A Republican state senator wants to impose work requirements for Medicaid recipients that are stricter than those the state has proposed, arguing that people are leaving the workforce to claim the tax-funded health benefits.
Sen. Matt Huffman, R-Lima, said, “There were folks who were working, and they had health insurance at work, but when the government said, ‘We’ll provide health insurance for you,’ they left work, and, of course, those are able-bodied folks who were working.”
Huffman, testifying Tuesday before a Senate committee considering his proposal, said that in his northwest Ohio district, he has heard of “many” employees of nursing homes who left their jobs “because they were working just for the health insurance.”
“There is a real disincentive for people to work if you are at a certain income category and you qualify (for Medicaid). The government is in effect competing with employers for these workers by providing these benefits,” he said.
The joint federal and state Medicaid program provides health insurance for nearly 3 million poor and disabled Ohioans.
Huffman’s proposal, Senate Bill 25, would require Medicaid recipients 18 to 65 years old to work at least 20 hours a week to qualify for benefits. There would be exemptions for those: attending college or in a job-training program; in an alcohol- or drug-addiction treatment program; deemed by a doctor to be physically or mentally unfit for employment; or caring for a child under age 1 or a child with a medical condition or disability.
If passed, the bill would require state officials to amend a more-limited proposal submitted to federal regulators at the legislature’s direction in April. That plan, which is awaiting approval, would impose work requirements on able-bodied adults up to age 50 who became eligible for Medicaid under the 2014 program expansion. State officials projected that 36,000 Ohioans could lose coverage for failing to meet the mandate.
Huffman noted that federal regulators have approved requests from other states to require work up to age 65; Kentucky and New Hampshire are among them, although neither has implemented a plan.
According to data compiled by the Kaiser Family Foundation, Ohio is one of 15 states to submit requests for Medicaid work requirements. Seven have been approved, and of those, two, from Arkansas and Indiana, have been implemented.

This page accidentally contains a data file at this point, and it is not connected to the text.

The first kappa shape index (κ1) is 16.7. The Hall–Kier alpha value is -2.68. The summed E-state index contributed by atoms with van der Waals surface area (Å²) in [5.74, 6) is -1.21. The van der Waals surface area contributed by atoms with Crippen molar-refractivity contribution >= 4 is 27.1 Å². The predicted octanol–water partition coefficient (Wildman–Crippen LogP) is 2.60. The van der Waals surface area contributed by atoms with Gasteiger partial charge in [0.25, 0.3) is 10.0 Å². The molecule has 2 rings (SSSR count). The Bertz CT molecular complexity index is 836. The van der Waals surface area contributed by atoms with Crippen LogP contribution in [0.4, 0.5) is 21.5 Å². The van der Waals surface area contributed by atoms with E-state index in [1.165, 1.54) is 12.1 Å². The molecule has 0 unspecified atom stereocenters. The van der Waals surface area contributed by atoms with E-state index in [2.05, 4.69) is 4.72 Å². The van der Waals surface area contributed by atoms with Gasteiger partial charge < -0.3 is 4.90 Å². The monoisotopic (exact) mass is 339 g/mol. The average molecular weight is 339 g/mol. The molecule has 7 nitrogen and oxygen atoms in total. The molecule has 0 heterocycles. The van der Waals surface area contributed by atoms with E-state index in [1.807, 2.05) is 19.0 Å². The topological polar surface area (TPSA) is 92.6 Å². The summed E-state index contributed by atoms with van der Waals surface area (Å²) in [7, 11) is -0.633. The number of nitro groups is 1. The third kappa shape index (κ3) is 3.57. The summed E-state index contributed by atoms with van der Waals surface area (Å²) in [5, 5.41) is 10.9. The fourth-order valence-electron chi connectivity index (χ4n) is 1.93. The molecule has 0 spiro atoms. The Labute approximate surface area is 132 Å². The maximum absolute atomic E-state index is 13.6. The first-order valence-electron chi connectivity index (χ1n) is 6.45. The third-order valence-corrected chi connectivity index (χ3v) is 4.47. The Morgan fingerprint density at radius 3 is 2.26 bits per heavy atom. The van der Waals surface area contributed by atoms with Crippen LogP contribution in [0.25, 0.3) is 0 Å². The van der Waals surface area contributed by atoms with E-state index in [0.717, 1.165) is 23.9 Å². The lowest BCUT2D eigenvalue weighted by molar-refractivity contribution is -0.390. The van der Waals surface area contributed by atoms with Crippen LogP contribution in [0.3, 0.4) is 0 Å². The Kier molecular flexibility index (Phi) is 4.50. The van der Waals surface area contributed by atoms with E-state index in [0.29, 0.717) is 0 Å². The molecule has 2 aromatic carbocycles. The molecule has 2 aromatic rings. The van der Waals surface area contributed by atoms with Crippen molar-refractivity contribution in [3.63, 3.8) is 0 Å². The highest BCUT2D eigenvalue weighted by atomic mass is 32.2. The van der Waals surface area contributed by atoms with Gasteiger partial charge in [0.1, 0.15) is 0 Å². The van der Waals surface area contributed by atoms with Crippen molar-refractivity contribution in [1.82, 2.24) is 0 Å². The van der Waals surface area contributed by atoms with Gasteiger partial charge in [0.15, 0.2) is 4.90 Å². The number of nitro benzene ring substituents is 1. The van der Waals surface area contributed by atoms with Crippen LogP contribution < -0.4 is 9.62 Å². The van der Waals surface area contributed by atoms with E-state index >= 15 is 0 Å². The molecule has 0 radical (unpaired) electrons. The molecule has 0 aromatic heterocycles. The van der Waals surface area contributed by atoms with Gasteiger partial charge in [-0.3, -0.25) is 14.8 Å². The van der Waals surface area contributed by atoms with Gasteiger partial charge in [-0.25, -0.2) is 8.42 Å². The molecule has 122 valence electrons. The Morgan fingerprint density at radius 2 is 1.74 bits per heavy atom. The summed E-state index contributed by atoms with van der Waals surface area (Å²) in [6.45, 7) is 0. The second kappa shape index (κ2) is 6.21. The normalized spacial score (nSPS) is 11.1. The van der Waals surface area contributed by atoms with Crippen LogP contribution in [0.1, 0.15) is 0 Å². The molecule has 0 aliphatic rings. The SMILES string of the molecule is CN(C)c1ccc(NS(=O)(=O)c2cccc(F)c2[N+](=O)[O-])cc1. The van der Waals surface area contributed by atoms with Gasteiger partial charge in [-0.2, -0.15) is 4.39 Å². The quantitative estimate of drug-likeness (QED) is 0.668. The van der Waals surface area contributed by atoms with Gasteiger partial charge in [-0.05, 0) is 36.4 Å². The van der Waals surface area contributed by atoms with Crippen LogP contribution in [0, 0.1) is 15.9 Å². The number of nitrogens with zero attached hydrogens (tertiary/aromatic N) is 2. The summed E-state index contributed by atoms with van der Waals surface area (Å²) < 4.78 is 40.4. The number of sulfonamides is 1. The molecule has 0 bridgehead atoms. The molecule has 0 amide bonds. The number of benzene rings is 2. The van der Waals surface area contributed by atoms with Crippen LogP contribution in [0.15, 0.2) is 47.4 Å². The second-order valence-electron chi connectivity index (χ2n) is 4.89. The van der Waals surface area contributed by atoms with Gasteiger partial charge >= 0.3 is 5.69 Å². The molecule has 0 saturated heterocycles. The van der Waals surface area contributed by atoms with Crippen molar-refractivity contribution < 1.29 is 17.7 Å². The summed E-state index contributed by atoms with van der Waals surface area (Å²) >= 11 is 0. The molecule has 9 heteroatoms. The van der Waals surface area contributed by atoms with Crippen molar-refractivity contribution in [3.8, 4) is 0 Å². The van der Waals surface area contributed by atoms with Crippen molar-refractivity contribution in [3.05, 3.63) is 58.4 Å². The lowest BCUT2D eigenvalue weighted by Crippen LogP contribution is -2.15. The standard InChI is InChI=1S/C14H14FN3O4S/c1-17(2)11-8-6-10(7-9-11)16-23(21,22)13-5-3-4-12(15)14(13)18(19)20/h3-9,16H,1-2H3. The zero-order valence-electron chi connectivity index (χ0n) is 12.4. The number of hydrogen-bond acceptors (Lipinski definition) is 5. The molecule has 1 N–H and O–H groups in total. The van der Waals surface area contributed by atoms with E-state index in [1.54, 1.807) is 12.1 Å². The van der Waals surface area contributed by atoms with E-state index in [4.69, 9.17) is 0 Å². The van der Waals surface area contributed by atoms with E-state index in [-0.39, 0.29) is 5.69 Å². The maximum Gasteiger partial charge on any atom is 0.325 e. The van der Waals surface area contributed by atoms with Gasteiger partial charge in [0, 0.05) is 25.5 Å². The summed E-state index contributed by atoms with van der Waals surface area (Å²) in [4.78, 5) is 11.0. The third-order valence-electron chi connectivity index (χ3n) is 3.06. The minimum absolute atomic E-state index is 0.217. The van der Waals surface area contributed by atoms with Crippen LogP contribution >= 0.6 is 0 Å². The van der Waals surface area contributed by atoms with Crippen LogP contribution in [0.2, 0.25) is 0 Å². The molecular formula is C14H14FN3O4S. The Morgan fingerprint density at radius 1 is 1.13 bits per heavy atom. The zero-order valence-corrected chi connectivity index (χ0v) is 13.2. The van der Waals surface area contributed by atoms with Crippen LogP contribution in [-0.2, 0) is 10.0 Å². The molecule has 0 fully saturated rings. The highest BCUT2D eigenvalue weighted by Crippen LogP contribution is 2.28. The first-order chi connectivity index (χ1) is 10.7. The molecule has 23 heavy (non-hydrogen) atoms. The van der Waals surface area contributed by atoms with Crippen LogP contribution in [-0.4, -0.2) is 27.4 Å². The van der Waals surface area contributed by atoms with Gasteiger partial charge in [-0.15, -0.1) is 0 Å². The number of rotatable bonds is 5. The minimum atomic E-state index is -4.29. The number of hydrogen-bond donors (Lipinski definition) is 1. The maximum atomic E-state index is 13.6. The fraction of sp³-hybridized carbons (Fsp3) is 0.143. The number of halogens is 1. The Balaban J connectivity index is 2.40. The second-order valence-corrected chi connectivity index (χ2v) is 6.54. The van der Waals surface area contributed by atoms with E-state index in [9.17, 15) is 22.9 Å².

Five requests require those up to age 50 to work, and the others apply to those at ages up to 60 to 65. Most seek a minimum of 20 hours a week.
If federal bureaucrats approve Huffman’s plan, “there will be a lot of people who will go back to work,” he said. That will help employers who can’t find workers, he said.
Some members of the Senate panel questioned Huffman’s plan.
Peggy Lehner, R-Kettering, said unemployment is low, and plenty of jobs are available, but that won’t always be the case.
“Why should the government be competing for these workers with the private sector?” Huffman responded.
Nickie Antonio, D-Lakewood, pointed to a recent Medicaid survey showing that half of the Medicaid-expansion population is working, and 60 percent of unemployed beneficiaries said having health care made it easier to look for a job. Of those leaving the Medicaid rolls, 71 percent said it was because they found a job or their income increased.
“Aren’t we already seeing the success that we hoped for? (Do) we need those work requirements when folks are telling us just having health care helped them seek and find work?” Antonio asked.
Huffman said “hundreds of thousands” of Medicaid recipients are not working or looking for a job.
He also noted that in other states that have imposed work requirements, Medicaid rolls dropped “dramatically.”
That’s a trend that critics of work requirements say is a concern. In Arkansas, 18,000 people lost Medicaid coverage for failing to meet work requirements imposed last year for recipients 18 to 50 years old.
Ohio Medicaid spokesman Tom Betti said, “We are currently reviewing the bill and will be available to our partners in the legislature for discussion and technical assistance throughout the process.”